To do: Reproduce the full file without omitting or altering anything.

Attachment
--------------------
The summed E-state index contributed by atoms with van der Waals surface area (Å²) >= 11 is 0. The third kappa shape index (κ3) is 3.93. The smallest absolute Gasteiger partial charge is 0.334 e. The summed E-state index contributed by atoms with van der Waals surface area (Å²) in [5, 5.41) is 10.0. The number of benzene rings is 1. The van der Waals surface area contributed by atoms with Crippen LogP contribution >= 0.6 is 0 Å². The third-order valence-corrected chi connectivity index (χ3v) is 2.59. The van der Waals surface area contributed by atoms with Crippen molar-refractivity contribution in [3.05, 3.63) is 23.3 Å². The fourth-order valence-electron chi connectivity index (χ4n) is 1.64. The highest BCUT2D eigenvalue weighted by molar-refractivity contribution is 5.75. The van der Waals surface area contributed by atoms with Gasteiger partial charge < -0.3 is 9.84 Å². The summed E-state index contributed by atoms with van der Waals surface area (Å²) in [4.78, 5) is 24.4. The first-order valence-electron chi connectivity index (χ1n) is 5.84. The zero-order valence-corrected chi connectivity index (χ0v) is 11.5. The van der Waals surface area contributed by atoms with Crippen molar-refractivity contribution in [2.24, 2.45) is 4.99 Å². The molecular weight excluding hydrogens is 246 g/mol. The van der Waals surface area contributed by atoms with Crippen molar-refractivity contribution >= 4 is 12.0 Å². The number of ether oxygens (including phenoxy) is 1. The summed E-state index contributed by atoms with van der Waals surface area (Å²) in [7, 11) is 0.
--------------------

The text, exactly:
The summed E-state index contributed by atoms with van der Waals surface area (Å²) >= 11 is 0. The third kappa shape index (κ3) is 3.93. The smallest absolute Gasteiger partial charge is 0.334 e. The summed E-state index contributed by atoms with van der Waals surface area (Å²) in [5, 5.41) is 10.0. The number of benzene rings is 1. The van der Waals surface area contributed by atoms with Crippen LogP contribution >= 0.6 is 0 Å². The third-order valence-corrected chi connectivity index (χ3v) is 2.59. The van der Waals surface area contributed by atoms with Crippen molar-refractivity contribution in [3.05, 3.63) is 23.3 Å². The fourth-order valence-electron chi connectivity index (χ4n) is 1.64. The highest BCUT2D eigenvalue weighted by molar-refractivity contribution is 5.75. The van der Waals surface area contributed by atoms with Gasteiger partial charge < -0.3 is 9.84 Å². The summed E-state index contributed by atoms with van der Waals surface area (Å²) in [4.78, 5) is 24.4. The first-order valence-electron chi connectivity index (χ1n) is 5.84. The zero-order valence-corrected chi connectivity index (χ0v) is 11.5. The van der Waals surface area contributed by atoms with Crippen molar-refractivity contribution in [2.24, 2.45) is 4.99 Å². The molecular weight excluding hydrogens is 246 g/mol. The van der Waals surface area contributed by atoms with Crippen molar-refractivity contribution >= 4 is 12.0 Å². The number of ether oxygens (including phenoxy) is 1. The summed E-state index contributed by atoms with van der Waals surface area (Å²) in [7, 11) is 0.